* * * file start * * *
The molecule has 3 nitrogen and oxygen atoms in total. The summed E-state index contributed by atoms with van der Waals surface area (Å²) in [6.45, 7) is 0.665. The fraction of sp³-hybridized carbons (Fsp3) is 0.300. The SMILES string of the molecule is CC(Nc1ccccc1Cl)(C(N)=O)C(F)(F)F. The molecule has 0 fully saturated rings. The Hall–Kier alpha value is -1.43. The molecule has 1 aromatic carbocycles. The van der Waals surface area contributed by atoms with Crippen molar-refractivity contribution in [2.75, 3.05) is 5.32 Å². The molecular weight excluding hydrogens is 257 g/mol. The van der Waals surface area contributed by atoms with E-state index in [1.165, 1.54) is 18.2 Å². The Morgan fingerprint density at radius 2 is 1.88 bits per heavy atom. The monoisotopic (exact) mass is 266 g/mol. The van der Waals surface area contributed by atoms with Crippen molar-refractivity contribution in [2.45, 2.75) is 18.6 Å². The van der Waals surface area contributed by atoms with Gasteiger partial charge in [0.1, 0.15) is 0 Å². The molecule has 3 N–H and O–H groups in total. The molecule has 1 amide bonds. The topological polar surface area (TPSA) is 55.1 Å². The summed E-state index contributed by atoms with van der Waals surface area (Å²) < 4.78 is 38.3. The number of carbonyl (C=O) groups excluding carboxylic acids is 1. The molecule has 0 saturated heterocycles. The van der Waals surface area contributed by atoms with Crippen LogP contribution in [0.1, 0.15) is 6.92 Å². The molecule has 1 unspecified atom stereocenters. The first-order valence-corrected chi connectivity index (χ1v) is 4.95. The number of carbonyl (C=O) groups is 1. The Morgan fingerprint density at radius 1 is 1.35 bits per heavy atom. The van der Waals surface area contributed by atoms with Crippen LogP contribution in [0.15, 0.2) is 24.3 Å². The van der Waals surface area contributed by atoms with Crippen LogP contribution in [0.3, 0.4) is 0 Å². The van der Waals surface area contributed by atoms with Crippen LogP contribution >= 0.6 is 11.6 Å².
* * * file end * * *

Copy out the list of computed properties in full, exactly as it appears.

The molecule has 3 nitrogen and oxygen atoms in total. The summed E-state index contributed by atoms with van der Waals surface area (Å²) in [6.45, 7) is 0.665. The fraction of sp³-hybridized carbons (Fsp3) is 0.300. The SMILES string of the molecule is CC(Nc1ccccc1Cl)(C(N)=O)C(F)(F)F. The molecule has 0 fully saturated rings. The Hall–Kier alpha value is -1.43. The molecule has 1 aromatic carbocycles. The van der Waals surface area contributed by atoms with Crippen molar-refractivity contribution in [2.75, 3.05) is 5.32 Å². The molecular weight excluding hydrogens is 257 g/mol. The van der Waals surface area contributed by atoms with E-state index in [1.165, 1.54) is 18.2 Å². The Morgan fingerprint density at radius 2 is 1.88 bits per heavy atom. The monoisotopic (exact) mass is 266 g/mol. The van der Waals surface area contributed by atoms with Crippen molar-refractivity contribution in [2.45, 2.75) is 18.6 Å². The van der Waals surface area contributed by atoms with Gasteiger partial charge in [0.1, 0.15) is 0 Å². The molecule has 3 N–H and O–H groups in total. The molecule has 1 amide bonds. The topological polar surface area (TPSA) is 55.1 Å². The summed E-state index contributed by atoms with van der Waals surface area (Å²) < 4.78 is 38.3. The number of carbonyl (C=O) groups excluding carboxylic acids is 1. The molecule has 0 saturated heterocycles. The van der Waals surface area contributed by atoms with Crippen LogP contribution in [0.1, 0.15) is 6.92 Å². The molecule has 1 unspecified atom stereocenters. The first-order valence-corrected chi connectivity index (χ1v) is 4.95. The number of carbonyl (C=O) groups is 1. The Morgan fingerprint density at radius 1 is 1.35 bits per heavy atom. The van der Waals surface area contributed by atoms with Crippen LogP contribution in [0.15, 0.2) is 24.3 Å². The van der Waals surface area contributed by atoms with Crippen LogP contribution in [0.3, 0.4) is 0 Å². The van der Waals surface area contributed by atoms with Crippen LogP contribution >= 0.6 is 11.6 Å².